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Bill of Lading


A Bill of Lading (BL) is defined as a legal document issued by a carrier to a shipper acknowledging receipt of cargo for shipment. The document lists the type, quantity, quality and destination of the goods being transported. It also serves as a receipt when the carrier delivers the goods to the consignee. A BL must accompany the shipped products irrespective of the mode of transportation. It should bear the signature of an authorized representative of the carrier, shipper and receiver of the goods. Traditionally, this document used to specifically refer to the transport of goods by sea, but today the scope and usage of the term have widened, and it embraces all modes of transport. 

A Bill of Lading is an important document that guarantees the exporter the payment due, while the importer receives the goods in exchange.

A Bill of Lading is a negotiable instrument and fulfills three important functions:

* It acts as an irrefutable receipt that acknowledges the loading of goods.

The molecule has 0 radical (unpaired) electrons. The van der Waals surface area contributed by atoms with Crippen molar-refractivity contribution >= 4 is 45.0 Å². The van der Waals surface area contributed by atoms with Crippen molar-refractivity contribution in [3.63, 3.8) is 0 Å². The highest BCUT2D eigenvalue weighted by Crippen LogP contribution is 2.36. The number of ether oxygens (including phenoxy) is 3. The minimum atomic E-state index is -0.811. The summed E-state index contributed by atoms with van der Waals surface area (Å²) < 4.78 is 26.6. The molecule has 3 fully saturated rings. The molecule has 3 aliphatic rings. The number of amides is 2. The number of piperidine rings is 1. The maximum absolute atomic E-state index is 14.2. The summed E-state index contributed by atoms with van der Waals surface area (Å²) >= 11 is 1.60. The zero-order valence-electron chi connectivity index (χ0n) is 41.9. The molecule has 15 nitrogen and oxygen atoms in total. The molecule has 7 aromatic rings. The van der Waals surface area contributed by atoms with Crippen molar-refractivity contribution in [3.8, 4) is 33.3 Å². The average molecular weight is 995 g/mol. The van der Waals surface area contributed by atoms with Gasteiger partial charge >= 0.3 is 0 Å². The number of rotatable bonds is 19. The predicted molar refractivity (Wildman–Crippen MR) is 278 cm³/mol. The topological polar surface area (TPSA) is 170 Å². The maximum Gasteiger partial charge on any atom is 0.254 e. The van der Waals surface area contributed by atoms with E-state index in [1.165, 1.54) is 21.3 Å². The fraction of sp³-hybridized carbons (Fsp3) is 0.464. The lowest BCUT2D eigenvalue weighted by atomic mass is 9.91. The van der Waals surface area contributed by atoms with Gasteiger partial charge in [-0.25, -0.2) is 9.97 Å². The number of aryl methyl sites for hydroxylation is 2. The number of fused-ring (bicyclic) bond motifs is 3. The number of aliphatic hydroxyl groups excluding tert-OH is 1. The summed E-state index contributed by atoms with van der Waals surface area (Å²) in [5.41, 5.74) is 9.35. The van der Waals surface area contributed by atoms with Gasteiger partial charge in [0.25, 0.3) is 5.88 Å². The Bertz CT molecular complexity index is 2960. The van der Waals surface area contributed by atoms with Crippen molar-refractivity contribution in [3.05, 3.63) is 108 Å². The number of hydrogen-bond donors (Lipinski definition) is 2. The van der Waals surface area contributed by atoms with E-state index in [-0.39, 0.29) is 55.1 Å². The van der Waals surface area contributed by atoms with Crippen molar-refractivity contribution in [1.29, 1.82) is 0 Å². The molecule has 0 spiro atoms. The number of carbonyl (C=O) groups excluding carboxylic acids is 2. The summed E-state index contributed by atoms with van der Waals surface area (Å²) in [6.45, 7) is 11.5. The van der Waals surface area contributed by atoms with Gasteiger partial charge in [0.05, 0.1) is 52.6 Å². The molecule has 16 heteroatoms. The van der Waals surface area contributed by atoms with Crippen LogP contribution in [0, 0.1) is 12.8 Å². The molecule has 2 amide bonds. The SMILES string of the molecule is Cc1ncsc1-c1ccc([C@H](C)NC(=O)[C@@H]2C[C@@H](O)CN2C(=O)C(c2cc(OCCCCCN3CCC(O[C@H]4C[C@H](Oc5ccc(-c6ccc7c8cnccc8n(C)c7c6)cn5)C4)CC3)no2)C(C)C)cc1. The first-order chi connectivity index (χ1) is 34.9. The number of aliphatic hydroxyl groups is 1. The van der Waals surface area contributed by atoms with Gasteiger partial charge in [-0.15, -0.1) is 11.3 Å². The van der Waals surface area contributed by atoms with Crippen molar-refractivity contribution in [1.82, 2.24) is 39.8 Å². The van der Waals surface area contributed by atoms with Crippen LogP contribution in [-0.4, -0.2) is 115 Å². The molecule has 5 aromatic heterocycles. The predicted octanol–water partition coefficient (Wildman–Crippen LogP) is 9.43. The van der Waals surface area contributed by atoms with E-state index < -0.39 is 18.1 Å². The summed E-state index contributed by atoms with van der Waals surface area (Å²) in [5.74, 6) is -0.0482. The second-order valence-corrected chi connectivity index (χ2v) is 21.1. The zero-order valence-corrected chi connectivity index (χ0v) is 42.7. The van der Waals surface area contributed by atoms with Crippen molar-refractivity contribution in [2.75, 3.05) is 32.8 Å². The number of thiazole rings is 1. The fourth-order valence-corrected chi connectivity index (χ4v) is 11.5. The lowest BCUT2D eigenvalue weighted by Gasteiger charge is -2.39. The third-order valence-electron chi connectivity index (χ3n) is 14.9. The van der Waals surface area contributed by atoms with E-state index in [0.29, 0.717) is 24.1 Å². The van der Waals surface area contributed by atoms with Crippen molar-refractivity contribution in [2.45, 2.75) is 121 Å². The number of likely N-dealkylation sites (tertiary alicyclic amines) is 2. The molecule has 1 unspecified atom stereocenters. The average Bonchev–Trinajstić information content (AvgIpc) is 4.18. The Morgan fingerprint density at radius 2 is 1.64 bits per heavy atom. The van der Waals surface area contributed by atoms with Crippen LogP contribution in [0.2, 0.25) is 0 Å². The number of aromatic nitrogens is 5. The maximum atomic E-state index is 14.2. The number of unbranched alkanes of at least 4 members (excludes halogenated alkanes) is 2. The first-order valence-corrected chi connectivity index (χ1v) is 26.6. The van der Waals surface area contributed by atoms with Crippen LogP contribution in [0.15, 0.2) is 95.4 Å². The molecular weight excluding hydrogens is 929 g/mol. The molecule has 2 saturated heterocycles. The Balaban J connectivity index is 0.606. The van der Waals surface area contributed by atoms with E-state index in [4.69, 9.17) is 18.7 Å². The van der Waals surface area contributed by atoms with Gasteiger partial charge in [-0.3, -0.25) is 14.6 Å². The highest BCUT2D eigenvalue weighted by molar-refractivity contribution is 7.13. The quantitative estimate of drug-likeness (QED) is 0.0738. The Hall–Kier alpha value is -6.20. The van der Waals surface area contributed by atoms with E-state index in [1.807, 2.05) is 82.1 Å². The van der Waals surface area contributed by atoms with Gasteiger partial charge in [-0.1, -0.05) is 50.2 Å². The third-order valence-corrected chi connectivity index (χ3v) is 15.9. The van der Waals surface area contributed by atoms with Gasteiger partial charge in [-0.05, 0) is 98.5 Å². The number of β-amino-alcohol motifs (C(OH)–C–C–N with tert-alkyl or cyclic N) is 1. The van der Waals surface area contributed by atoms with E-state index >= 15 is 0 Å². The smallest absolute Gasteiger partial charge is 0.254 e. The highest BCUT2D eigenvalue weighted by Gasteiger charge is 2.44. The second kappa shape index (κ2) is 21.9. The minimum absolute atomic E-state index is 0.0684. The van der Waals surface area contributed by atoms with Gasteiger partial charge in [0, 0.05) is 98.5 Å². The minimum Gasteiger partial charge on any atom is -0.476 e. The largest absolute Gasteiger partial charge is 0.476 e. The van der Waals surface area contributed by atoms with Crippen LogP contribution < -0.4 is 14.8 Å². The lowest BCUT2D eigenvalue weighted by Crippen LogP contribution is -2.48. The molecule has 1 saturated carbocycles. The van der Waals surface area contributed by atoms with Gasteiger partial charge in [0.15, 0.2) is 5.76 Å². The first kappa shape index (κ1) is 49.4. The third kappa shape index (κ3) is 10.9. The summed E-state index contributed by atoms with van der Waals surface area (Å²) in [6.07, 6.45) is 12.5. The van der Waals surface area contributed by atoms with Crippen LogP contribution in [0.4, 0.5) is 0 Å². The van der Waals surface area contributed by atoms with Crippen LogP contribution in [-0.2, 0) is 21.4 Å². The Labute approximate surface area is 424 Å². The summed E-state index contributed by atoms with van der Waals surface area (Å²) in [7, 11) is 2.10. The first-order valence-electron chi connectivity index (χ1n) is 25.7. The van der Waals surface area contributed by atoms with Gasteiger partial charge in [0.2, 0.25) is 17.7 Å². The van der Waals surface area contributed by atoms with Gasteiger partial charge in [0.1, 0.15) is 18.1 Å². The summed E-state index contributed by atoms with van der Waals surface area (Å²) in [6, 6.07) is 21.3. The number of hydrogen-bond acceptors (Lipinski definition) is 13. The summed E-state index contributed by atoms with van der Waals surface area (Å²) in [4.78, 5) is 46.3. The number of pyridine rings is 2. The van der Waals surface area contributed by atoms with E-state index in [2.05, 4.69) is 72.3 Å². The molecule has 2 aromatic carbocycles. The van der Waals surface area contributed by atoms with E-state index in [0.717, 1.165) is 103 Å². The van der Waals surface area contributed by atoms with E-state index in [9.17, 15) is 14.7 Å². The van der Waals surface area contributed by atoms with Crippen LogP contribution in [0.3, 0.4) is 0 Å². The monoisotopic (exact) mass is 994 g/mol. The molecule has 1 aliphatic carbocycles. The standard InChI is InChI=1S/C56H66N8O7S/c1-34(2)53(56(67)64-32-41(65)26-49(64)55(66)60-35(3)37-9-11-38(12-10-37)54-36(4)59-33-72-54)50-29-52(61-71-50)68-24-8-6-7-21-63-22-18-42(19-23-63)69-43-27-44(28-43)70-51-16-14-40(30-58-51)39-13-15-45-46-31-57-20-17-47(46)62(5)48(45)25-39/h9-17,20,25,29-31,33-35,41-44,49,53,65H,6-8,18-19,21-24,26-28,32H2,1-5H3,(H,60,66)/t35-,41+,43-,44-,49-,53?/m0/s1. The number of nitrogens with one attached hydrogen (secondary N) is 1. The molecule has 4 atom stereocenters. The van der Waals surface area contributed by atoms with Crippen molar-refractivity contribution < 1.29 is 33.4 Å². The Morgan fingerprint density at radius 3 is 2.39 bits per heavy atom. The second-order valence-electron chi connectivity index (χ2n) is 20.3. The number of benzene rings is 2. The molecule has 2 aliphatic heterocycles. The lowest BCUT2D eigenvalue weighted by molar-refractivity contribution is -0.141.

* It serves as a document of title to the goods.
* It represents the agreed terms and conditions for the carriage of the goods.

There are several types of Bill of Lading:

On-board Bill of Lading:
Such bills are issued when goods have been actually loaded onto a vessel.

Received for shipment Bill of Lading:
Such a bill of lading is used when goods have been received by the carrier, but not loaded onto a vessel. They are usually issued by a freight forwarder at a depot, but they can be converted at the time of loading. 

Straight Bill of Lading:
When the payment for the goods is already made beforehand, it is called a Straight Bill of Lading. It mandates that the shipper must deliver the goods to the right party. This document is non-negotiable and must be transferred to the intended recipient.

Dirty or Unclean Bill of Lading:
“Dirty or Unclean Bill of lading” has a special clause stated in them, pointing to a discrepancy in the quantity or condition of the goods at the time of handover to the shipper.